Chapters 7&8 Summaries

Chapters 7&8 Summaries - Chapter 7 1. Thinking is a...

Info iconThis preview shows pages 1–3. Sign up to view the full content.

View Full Document Right Arrow Icon
Chapter 7 1. Thinking is a broad term that refers to how we use knowledge to analyze situations, solve problems, and make decisions. (p. 260) 2. Cognition is a general term that refers to the mental activities involved in acquiring, retaining, and using knowledge. (p. 260) 3. Mental image is a mental representation of objects or events that are not physically present. (p. 261) 4. Mental imagery is not strictly limited to visual pictures. Most people are able to form images that involve senses other than vision. (p. 261) 5. We tend to scan a mental image in much the same way that we visually scan an actual image. (p. 261) 6. Perception and imagination share common brain mechanisms. (p. 262) 7. A mental category of objects or ideas based on properties that they share is called a concept. (p. 263) 8. A formal concept is a mental category that is formed by learning the rules or features that define it. (p. 263) 9. A natural concept is a mental category that is formed as a result of every day experience. (p. 263) 10. Some researchers believe that we don’t classify a new instance by comparing it to a single “best example” or prototype, but instead they believe that we store memories of individual instances called exemplars. (p. 264) 11. Problem solving refers to thinking and behavior directed toward attaining a goal that is not readily available. (p.264) 12. The strategy you select in solving a problem is influenced by the nature of the problem and the amount of time you are willing to invest in solving it. (p. 264) 13. Trial and error is a problem-solving strategy that involves attempting different solutions and eliminating those that do not work. (p. 265) 14. A problem-solving strategy that involves following a specific role, procedure, or method that inevitably produces the correct solution is known as an algorithm. (p. 265) 15. Heuristic is a problem-solving strategy that involves following a general rule of thumb to reduce the number of possible solutions. (p. 265) 16. Insights rarely occur through the conscious manipulation of concepts or information. (p. 266) 17. Intuition means coming to a conclusion or making a judgment without conscious awareness of the thought processes involved. (p. 266) 18. The sudden realization of how a problem can be solved is called insight. (p. 267) 19. Different cognitive strategies are used when making decisions, depending on the type and number of options available to us. (p. 267) 20. The decision-making process becomes complicated when each option involves the consideration of several features. (p. 267) 21. The tendency to persist in solving problems with solutions that have worked in the past is known as a mental set. (p. 267) 22. The three most common decision-making strategies are: the single-feature model, the additive model, and the elimination by aspects model. (p. 268)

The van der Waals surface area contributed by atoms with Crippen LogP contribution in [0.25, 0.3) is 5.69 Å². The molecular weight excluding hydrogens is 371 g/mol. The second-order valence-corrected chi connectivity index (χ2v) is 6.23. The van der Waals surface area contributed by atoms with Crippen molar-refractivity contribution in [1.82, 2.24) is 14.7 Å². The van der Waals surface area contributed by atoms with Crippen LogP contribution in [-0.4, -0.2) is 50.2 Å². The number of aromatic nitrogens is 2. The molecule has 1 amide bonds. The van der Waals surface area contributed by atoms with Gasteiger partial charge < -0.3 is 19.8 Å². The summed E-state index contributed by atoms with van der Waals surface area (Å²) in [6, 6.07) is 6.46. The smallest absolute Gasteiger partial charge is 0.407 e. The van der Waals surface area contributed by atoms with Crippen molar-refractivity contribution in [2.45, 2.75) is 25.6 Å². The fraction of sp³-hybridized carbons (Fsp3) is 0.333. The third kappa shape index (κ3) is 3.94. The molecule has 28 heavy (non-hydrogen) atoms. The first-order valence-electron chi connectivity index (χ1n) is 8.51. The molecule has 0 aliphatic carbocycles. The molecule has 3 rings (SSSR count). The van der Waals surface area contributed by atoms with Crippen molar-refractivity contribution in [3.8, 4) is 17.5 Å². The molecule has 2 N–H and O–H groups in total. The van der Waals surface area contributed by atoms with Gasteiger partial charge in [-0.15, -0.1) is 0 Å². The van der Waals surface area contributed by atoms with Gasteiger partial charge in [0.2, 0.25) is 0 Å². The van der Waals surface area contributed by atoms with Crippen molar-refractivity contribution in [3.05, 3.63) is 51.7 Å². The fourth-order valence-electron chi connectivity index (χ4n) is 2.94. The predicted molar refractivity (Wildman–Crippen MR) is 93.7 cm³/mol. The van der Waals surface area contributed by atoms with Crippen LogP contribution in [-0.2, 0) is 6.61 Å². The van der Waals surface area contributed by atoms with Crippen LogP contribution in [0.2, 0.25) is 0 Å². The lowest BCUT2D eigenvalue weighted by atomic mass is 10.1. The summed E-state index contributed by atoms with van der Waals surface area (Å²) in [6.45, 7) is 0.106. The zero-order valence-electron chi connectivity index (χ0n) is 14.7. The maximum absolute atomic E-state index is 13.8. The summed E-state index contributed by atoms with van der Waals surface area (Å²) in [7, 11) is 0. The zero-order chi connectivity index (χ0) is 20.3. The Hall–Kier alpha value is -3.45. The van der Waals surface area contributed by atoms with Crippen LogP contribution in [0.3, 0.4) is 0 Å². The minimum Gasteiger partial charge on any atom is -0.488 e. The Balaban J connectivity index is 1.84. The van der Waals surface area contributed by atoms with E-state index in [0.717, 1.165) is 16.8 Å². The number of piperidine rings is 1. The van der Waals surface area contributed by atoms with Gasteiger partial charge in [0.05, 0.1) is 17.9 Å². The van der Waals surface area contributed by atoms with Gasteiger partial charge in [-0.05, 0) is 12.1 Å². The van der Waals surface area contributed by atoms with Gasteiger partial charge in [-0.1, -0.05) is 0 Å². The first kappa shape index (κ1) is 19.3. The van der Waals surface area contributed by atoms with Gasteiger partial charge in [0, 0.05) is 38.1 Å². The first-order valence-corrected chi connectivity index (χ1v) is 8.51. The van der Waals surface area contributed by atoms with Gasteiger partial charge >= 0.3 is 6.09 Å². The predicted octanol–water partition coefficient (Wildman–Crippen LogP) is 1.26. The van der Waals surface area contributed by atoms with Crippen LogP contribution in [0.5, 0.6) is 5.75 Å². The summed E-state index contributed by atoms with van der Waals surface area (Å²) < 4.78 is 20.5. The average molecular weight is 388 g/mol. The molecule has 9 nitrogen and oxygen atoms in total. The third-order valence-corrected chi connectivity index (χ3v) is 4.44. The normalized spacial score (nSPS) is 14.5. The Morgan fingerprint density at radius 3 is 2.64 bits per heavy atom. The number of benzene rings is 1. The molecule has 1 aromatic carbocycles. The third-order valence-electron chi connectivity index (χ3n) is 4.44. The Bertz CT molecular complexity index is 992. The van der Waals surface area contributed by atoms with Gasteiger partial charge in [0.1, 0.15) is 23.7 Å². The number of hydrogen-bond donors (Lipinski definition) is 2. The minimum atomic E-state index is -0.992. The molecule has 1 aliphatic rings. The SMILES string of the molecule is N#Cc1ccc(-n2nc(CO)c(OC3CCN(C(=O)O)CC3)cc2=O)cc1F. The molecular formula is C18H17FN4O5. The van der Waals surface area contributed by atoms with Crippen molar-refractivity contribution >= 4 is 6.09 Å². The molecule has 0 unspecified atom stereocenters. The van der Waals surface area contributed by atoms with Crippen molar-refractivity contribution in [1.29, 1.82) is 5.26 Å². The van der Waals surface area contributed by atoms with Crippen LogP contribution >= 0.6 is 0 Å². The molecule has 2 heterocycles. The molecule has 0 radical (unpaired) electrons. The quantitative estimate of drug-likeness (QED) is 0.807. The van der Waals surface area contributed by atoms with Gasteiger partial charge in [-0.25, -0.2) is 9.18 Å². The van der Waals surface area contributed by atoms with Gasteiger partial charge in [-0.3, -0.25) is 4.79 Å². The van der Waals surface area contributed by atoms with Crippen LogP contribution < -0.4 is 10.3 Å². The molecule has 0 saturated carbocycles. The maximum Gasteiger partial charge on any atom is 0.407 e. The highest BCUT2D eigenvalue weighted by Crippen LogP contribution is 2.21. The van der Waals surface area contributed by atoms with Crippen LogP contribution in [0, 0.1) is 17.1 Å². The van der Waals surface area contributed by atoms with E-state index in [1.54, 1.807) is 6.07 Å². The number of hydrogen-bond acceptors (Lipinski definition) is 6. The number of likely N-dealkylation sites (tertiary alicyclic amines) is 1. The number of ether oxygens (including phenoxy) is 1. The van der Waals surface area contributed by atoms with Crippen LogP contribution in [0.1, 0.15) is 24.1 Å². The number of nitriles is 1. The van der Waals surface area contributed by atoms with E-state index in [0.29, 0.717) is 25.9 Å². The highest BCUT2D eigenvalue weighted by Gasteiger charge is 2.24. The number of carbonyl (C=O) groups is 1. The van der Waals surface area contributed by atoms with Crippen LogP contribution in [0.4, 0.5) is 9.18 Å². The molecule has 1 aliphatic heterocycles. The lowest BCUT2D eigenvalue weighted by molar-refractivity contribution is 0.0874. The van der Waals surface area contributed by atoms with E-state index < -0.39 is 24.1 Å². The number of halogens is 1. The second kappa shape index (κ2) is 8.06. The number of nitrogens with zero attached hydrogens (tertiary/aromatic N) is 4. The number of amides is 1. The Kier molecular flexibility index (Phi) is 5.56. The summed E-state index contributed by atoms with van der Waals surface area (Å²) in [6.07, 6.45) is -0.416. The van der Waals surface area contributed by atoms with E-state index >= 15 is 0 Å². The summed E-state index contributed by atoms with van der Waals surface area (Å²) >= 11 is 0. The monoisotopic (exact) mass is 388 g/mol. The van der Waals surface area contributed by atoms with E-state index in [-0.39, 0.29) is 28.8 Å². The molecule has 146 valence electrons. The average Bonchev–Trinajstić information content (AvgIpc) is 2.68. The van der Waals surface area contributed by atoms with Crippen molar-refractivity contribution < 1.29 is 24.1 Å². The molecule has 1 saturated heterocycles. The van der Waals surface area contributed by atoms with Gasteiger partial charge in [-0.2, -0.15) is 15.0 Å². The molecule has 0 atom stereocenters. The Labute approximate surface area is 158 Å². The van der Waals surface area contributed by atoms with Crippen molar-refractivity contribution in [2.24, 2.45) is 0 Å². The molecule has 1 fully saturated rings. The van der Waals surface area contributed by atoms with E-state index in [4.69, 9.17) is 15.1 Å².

Background image of page 1

Info iconThis preview has intentionally blurred sections. Sign up to view the full version.

View Full DocumentRight Arrow Icon
23. Using the single-feature model, you base your decision on a single feature in order to simplify the choice among many alternatives. (p. 268)
Background image of page 2
Image of page 3
This is the end of the preview. Sign up to access the rest of the document.

This note was uploaded on 04/01/2011 for the course PSY 101 taught by Professor Staff during the Winter '10 term at Saginaw Valley.

Page1 / 5

Chapters 7&8 Summaries - Chapter 7 1. Thinking is a...

This preview shows document pages 1 - 3. Sign up to view the full document.

View Full Document Right Arrow Icon
Ask a homework question - tutors are online